Whether I bring the Crocs depends on how much sun I expect to see on the trail and how dry the air will be. A summer hike through the Cascades… any wetness my shoes experience will evaporate in about 30 minutes so I just walk right through the streams. On the other hand, a hike back east that will have me under a thick canopy of oak and wading through several big streams per day… I'll bring my Crocs so I won't have wet feet all day long.Aug 1, 2009 at 6:23 am #1518092
For stream crossings I now take off my smartwool adrenalin socks and cross in my salomon xt wings. Then I walk a little more getting most of the water out. Then I put on my socks then the rocky mountain gortex socks go over the socks. The salomon's come off an on easily and on most hikes I only have one or two crossings where I cannot rock hop. I remove the gortex socks once the shoes have become pretty dry.Aug 1, 2009 at 6:41 am #1518094
If I am only doing a couple of crossings during the day I go barefoot. There are usually very few sharp rocks in rivers… banging a toe against a large rock is more likely. Usually it's just a case of cold toes.
On the other side I'm pretty happy to be putting dry shoes and socks on though =-)
(If I'm walking through streams all day obviously I just wade on through with my shoes on.)Aug 1, 2009 at 7:36 am #1518101
@aroth87Locale: Missouri Ozarks
I do exactly what Mike M. recommends. In the summer, here at least, its nice to have cool, wet feet for a little while. Sometimes the humidity is high enough that my "hiking socks" aren't dry in the morning. If putting on wet socks in the morning is not your idea of fun, bring a second pair of "hiking socks." Another pair of Smartwools adds hardly any weight and then you can put your other wet pair on the outside of your pack to let them dry all day.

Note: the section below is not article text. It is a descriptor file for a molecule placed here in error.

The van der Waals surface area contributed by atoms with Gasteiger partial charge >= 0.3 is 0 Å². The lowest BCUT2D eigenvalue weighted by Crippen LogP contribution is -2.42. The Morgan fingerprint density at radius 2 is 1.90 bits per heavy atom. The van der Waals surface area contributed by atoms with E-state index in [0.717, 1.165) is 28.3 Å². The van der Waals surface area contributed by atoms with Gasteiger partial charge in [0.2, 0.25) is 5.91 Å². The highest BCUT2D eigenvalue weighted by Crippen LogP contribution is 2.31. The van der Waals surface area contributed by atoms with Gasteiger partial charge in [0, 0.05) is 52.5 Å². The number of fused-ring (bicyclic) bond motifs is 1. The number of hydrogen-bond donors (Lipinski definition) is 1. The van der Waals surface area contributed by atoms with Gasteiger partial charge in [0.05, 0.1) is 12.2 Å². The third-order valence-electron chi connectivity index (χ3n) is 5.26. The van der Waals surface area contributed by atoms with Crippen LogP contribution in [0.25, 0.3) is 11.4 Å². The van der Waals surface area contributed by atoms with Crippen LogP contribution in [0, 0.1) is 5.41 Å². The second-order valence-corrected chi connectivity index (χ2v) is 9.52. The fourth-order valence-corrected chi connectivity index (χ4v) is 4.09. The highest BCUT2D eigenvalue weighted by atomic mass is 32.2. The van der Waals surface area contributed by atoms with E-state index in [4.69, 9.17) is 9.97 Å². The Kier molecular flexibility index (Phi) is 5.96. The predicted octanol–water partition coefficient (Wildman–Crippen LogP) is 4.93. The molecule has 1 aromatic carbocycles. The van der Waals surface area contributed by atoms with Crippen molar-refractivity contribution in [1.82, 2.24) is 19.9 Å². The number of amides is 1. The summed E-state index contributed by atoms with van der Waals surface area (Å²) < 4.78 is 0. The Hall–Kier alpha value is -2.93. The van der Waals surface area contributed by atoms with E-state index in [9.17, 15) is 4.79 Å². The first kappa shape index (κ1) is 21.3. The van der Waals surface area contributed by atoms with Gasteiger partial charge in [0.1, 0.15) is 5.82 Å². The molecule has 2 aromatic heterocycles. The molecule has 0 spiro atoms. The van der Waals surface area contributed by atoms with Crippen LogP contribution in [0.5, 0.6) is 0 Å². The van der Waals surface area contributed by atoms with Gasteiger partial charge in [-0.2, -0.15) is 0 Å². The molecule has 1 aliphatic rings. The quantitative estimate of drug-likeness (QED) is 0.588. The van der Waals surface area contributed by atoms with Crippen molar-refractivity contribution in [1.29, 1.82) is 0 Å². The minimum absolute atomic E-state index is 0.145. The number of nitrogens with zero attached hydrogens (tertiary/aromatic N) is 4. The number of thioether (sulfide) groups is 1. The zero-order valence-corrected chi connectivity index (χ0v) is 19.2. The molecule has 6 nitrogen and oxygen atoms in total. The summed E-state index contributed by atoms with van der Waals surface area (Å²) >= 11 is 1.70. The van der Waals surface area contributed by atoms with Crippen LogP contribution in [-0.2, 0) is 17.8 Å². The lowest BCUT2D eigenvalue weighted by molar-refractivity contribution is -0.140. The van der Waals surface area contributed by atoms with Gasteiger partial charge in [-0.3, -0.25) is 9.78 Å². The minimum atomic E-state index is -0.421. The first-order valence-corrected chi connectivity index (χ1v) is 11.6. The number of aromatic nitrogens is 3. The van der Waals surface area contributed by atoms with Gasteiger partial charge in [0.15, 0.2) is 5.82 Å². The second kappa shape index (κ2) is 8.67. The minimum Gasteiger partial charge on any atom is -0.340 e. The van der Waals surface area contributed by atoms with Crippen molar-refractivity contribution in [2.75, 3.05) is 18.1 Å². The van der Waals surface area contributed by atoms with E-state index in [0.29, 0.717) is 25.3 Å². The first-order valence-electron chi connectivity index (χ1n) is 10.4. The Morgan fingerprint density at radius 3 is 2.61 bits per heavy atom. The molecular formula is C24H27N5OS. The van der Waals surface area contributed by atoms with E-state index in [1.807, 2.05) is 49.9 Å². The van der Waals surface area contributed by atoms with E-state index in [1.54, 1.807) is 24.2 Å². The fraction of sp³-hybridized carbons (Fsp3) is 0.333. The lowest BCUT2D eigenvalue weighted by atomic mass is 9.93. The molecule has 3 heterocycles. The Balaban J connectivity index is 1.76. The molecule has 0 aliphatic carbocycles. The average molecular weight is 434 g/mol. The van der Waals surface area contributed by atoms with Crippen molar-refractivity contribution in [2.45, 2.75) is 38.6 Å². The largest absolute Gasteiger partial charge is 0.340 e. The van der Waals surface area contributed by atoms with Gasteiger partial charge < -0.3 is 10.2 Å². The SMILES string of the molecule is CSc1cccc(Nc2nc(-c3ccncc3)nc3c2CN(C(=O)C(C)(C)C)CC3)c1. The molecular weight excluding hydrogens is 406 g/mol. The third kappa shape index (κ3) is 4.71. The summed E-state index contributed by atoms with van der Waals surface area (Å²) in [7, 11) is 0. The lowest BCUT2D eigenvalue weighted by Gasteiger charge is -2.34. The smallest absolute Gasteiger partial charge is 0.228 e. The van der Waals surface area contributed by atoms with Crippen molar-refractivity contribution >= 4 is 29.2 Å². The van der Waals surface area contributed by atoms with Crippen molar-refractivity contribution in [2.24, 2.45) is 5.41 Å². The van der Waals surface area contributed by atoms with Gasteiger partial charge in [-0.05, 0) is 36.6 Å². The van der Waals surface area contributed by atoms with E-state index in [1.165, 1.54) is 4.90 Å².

And instead of bread bags, I bring some small doggy bags (the one's for picking up after your 4-legged friend). I find the smaller size is easier to deal with and they seem slightly more durable.
AdamAug 1, 2009 at 8:28 am #1518106
I recently did my first trip. I'm hardly UL, but I was trying to go as light as I could at this time. I had always thought wet feet were bad but many knowledgeable folks here have insisted that's not the case so I decided to test that out. I just walked through many of the crossings (GSMNP) even if I could hop them. Yes, my feet stayed moist pretty much all day. No, I didn't have any problems because of it. They were pruny but dried out quickly. Put damp socks and shoes on the next morning. Hiked 101 miles over 11 days in cheap Walmart Athletic Works "Sammy" shoes (they appeared they would drain the best). I like Injini Performance socks.
I will say I would like to take a cheap pair of flip-flops next time to wander around camp if I don't go barefoot. Crocs are too heavy and don't compress. I would not waste my time using them for crossings though (unless it's cold out).
I imagine it's not for everyone though. HYOH I guess. I also used the no TP method for my first trip and had no problems. Not willing to go without the trowel though.Aug 1, 2009 at 4:12 pm #1518164
Michael – DITCH THE TROWEL!
Use a stick or a rock, you'll do great!Aug 1, 2009 at 4:37 pm #1518169
W I S N E R !Participant
No camp shoes, no river crossing shoes!
C'mon, this is a UL site! (unless you're gonna use something made out of a butchered Thinlite and spectra…)
Long trail running has taught me not to worry about the wet feet…On one of my last mountain marathons I fell in a stream and soaked both feet at mile 4. Finished no problem, no foot issues.
I'm a big fan of synthetic Injinji's and lightweight, drainable trail runners (I've started experimenting with cutting out the tongues to speed drying/air flow).
Carry one spare pair of socks, some Leukotape, and some T of Benzoin just in case.
Cheers!Aug 1, 2009 at 5:30 pm #1518177
@iwillchopyouhotmail-comLocale: Lake Tahoe
Craig–what have your experiences been with cutting the tongues out of your shoes? Any increased lace pressure or pain on the top of your foot? I'd be inclined to try this, but my feet are very narrow and any loss of volume in the shoe would probably result in a ridiculous fit.
Oh, yeah–if you add up all the time some people spend taking off and putting on shoes and/or socks for stream crossings, on some trails it could add up to a couple lost miles at day's end.Aug 1, 2009 at 6:28 pm #1518186
W I S N E R !Participant
I have a pair of Adidas Supernova Riots without the tongue. I wear a 13 so loss of volume isn't an issue.